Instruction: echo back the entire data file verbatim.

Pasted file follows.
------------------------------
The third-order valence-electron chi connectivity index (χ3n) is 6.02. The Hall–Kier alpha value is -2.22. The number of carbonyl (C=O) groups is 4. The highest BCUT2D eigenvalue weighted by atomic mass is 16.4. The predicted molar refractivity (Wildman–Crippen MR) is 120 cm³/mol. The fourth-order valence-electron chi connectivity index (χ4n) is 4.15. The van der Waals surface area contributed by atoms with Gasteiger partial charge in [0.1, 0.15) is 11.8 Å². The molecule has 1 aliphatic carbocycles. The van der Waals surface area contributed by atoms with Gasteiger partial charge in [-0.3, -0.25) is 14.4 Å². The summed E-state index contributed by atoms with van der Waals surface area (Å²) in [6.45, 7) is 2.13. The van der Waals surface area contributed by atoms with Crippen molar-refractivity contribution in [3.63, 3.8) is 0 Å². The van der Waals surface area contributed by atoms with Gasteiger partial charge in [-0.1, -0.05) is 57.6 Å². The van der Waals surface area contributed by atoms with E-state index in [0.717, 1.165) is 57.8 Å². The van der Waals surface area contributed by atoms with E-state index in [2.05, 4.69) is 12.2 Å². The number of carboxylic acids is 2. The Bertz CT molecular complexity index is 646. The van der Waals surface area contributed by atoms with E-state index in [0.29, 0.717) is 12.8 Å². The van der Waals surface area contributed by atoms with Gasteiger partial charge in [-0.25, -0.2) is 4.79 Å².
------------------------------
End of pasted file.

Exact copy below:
The third-order valence-electron chi connectivity index (χ3n) is 6.02. The Hall–Kier alpha value is -2.22. The number of carbonyl (C=O) groups is 4. The highest BCUT2D eigenvalue weighted by atomic mass is 16.4. The predicted molar refractivity (Wildman–Crippen MR) is 120 cm³/mol. The fourth-order valence-electron chi connectivity index (χ4n) is 4.15. The van der Waals surface area contributed by atoms with Gasteiger partial charge in [0.1, 0.15) is 11.8 Å². The molecule has 1 aliphatic carbocycles. The van der Waals surface area contributed by atoms with Gasteiger partial charge in [-0.3, -0.25) is 14.4 Å². The summed E-state index contributed by atoms with van der Waals surface area (Å²) in [6.45, 7) is 2.13. The van der Waals surface area contributed by atoms with Crippen molar-refractivity contribution in [3.63, 3.8) is 0 Å². The van der Waals surface area contributed by atoms with Gasteiger partial charge in [-0.1, -0.05) is 57.6 Å². The van der Waals surface area contributed by atoms with E-state index in [0.717, 1.165) is 57.8 Å². The van der Waals surface area contributed by atoms with E-state index in [2.05, 4.69) is 12.2 Å². The number of carboxylic acids is 2. The Bertz CT molecular complexity index is 646. The van der Waals surface area contributed by atoms with E-state index in [0.29, 0.717) is 12.8 Å². The van der Waals surface area contributed by atoms with Gasteiger partial charge in [-0.25, -0.2) is 4.79 Å².